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Mismatch negativity (MMN) is an event-related potential (ERP) component reflecting auditory predictive coding. Repeated standard tones evoke increasing positivity (‘repetition positivity’; RP), reflecting strengthening of the standard's memory trace and the prediction it will recur. Likewise, deviant tones preceded by more standard repetitions evoke greater negativity (‘deviant negativity’; DN), reflecting stronger prediction error signaling. These memory trace effects are also evident in MMN difference wave. Here, we assess group differences and test-retest reliability of these indices in schizophrenia patients (SZ) and healthy controls (HC).
Electroencephalography was recorded twice, 2 weeks apart, from 43 SZ and 30 HC, during a roving standard paradigm. We examined ERPs to the third, eighth, and 33rd standards (RP), immediately subsequent deviants (DN), and the corresponding MMN. Memory trace effects were assessed by comparing amplitudes associated with the three standard repetition trains.
Compared with controls, SZ showed reduced MMNs and DNs, but normal RPs. Both groups showed memory trace effects for RP, MMN, and DN, with a trend for attenuated DNs in SZ. Intraclass correlations obtained via this paradigm indicated good-to-moderate reliabilities for overall MMN, DN and RP, but moderate to poor reliabilities for components associated with short, intermediate, and long standard trains, and poor reliability of their memory trace effects.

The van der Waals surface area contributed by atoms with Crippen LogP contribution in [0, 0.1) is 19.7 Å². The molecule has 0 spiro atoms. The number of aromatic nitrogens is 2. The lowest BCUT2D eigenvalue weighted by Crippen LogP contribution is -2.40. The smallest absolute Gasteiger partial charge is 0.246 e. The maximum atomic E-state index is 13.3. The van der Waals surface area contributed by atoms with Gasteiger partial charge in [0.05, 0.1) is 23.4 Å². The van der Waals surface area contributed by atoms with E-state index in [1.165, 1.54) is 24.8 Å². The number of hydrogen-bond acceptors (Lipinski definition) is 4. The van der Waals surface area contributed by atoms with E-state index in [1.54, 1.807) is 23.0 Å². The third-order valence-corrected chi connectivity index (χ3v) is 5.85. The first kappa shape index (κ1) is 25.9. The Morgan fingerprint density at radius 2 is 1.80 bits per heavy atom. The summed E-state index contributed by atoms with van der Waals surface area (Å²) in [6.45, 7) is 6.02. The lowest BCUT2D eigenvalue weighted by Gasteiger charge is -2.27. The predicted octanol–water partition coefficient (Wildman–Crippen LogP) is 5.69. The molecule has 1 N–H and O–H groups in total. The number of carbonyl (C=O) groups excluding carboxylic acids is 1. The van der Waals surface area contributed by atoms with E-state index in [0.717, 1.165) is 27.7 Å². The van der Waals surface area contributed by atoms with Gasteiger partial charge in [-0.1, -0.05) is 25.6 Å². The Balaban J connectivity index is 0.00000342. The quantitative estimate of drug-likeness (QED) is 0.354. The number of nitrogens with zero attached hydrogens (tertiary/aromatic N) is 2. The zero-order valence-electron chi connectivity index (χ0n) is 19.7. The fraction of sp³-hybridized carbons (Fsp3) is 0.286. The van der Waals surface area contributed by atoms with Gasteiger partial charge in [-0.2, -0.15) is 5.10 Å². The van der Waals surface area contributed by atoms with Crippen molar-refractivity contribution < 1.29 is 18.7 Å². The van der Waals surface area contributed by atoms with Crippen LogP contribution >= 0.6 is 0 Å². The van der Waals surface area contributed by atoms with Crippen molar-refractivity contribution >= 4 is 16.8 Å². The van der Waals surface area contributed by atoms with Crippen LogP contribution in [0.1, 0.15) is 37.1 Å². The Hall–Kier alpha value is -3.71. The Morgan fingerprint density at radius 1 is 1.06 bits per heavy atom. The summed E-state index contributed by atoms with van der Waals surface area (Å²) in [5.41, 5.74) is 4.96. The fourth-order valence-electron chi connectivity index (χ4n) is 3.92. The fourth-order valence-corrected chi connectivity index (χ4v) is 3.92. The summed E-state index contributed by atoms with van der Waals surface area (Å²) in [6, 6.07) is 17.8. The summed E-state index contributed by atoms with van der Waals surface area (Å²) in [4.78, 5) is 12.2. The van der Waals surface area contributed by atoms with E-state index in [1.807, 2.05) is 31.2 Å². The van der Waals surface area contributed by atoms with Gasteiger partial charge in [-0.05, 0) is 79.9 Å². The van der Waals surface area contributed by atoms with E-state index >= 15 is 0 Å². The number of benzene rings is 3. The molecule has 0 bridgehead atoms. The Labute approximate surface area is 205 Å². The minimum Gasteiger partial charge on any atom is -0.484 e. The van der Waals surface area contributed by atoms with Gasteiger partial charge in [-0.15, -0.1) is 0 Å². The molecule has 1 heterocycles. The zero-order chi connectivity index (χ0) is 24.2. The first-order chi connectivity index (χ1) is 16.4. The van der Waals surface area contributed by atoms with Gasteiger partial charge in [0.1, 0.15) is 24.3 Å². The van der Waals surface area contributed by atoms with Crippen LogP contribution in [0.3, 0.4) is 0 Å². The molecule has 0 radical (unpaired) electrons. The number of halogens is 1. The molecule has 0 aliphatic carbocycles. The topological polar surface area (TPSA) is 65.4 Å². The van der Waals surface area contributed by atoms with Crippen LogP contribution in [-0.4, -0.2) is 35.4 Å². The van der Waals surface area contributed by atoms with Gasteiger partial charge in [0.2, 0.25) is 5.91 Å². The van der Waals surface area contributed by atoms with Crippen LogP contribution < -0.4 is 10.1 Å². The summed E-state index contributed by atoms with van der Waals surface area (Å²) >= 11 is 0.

MMN deficits in SZ reflected attenuated prediction error signaling (DN), with relatively intact predictive code formation (RP) and memory trace effects. This roving standard MMN paradigm requires additional development/validation to obtain suitable levels of reliability for use in clinical trials.
Aortic arch obstruction can be evaluated by catheter peak-to-peak gradient or by Doppler peak instantaneous pressure gradient. Previous studies have shown moderate correlation in discrete coarctation, but few have assessed correlation in patients with more complex aortic reconstruction.
We carried out retrospective comparison of cardiac catheterisations and pre- and post-catheterisation echocardiograms in 60 patients with native/recurrent coarctation or aortic reconstruction. Aortic arch obstruction was defined as peak-to-peak gradient ⩾25 mmHg in patients with native/recurrent coarctation and ⩾10 mmHg in aortic reconstruction.
Diastolic continuation of flow was not associated with aortic arch obstruction in either group. Doppler peak instantaneous pressure gradient, with and without the expanded Bernoulli equation, weakly correlated with peak-to-peak gradient even in patients with a normal cardiac index (r=0.36, p=0.016, and r=0.49, p=0.001, respectively). Receiver operating characteristic curve analysis identified an area under the curve of 0.61 for patients with all types of obstruction, with a cut-off point of 45 mmHg correctly classifying 64% of patients with arch obstruction (sensitivity 39%, specificity 89%). In patients with aortic arch reconstruction who had a cardiac index ⩾3 L/min/m2, a cut-off point of 23 mmHg correctly classified 69% of patients (71% sensitivity, 50% specificity) with an area under the curve of 0.82.
The non-invasive assessment of aortic obstruction remains challenging. The greatest correlation of Doppler indices was noted in patients with aortic reconstruction and a normal cardiac index.